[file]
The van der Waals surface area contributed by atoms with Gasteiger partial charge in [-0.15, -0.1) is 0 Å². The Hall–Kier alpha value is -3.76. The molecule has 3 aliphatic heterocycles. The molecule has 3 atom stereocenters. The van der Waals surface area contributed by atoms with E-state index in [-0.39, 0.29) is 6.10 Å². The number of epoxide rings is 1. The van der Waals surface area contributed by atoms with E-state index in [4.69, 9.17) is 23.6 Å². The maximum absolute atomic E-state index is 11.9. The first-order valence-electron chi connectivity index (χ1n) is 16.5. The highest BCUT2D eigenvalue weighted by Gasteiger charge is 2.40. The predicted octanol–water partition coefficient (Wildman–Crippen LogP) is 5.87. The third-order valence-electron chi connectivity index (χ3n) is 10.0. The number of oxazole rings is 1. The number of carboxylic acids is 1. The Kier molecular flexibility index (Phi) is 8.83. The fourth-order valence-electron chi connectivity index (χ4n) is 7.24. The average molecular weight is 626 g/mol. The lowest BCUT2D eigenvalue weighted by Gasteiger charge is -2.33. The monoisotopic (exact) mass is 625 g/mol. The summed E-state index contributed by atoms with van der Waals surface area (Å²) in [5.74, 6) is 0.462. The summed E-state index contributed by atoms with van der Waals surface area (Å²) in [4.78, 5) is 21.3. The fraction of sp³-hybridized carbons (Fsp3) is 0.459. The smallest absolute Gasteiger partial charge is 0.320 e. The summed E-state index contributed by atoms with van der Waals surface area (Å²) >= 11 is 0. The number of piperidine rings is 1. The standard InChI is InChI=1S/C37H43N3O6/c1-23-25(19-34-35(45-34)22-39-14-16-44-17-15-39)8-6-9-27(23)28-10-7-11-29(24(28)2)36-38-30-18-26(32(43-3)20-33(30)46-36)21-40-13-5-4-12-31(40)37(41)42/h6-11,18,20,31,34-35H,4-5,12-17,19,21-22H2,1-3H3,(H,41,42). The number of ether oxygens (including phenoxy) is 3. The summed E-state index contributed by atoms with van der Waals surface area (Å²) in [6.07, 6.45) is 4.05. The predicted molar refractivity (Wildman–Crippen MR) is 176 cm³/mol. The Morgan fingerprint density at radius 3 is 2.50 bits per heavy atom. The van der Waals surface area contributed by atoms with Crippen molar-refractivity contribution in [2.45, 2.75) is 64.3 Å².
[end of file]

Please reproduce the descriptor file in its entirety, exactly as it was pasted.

The van der Waals surface area contributed by atoms with Gasteiger partial charge in [-0.15, -0.1) is 0 Å². The Hall–Kier alpha value is -3.76. The molecule has 3 aliphatic heterocycles. The molecule has 3 atom stereocenters. The van der Waals surface area contributed by atoms with E-state index in [-0.39, 0.29) is 6.10 Å². The number of epoxide rings is 1. The van der Waals surface area contributed by atoms with E-state index in [4.69, 9.17) is 23.6 Å². The maximum absolute atomic E-state index is 11.9. The first-order valence-electron chi connectivity index (χ1n) is 16.5. The highest BCUT2D eigenvalue weighted by Gasteiger charge is 2.40. The predicted octanol–water partition coefficient (Wildman–Crippen LogP) is 5.87. The third-order valence-electron chi connectivity index (χ3n) is 10.0. The number of oxazole rings is 1. The number of carboxylic acids is 1. The Kier molecular flexibility index (Phi) is 8.83. The fourth-order valence-electron chi connectivity index (χ4n) is 7.24. The average molecular weight is 626 g/mol. The lowest BCUT2D eigenvalue weighted by Gasteiger charge is -2.33. The monoisotopic (exact) mass is 625 g/mol. The summed E-state index contributed by atoms with van der Waals surface area (Å²) in [5.74, 6) is 0.462. The summed E-state index contributed by atoms with van der Waals surface area (Å²) in [4.78, 5) is 21.3. The fraction of sp³-hybridized carbons (Fsp3) is 0.459. The smallest absolute Gasteiger partial charge is 0.320 e. The summed E-state index contributed by atoms with van der Waals surface area (Å²) >= 11 is 0. The number of piperidine rings is 1. The standard InChI is InChI=1S/C37H43N3O6/c1-23-25(19-34-35(45-34)22-39-14-16-44-17-15-39)8-6-9-27(23)28-10-7-11-29(24(28)2)36-38-30-18-26(32(43-3)20-33(30)46-36)21-40-13-5-4-12-31(40)37(41)42/h6-11,18,20,31,34-35H,4-5,12-17,19,21-22H2,1-3H3,(H,41,42). The number of ether oxygens (including phenoxy) is 3. The summed E-state index contributed by atoms with van der Waals surface area (Å²) in [6.07, 6.45) is 4.05. The predicted molar refractivity (Wildman–Crippen MR) is 176 cm³/mol. The Morgan fingerprint density at radius 3 is 2.50 bits per heavy atom. The van der Waals surface area contributed by atoms with Crippen molar-refractivity contribution in [2.45, 2.75) is 64.3 Å².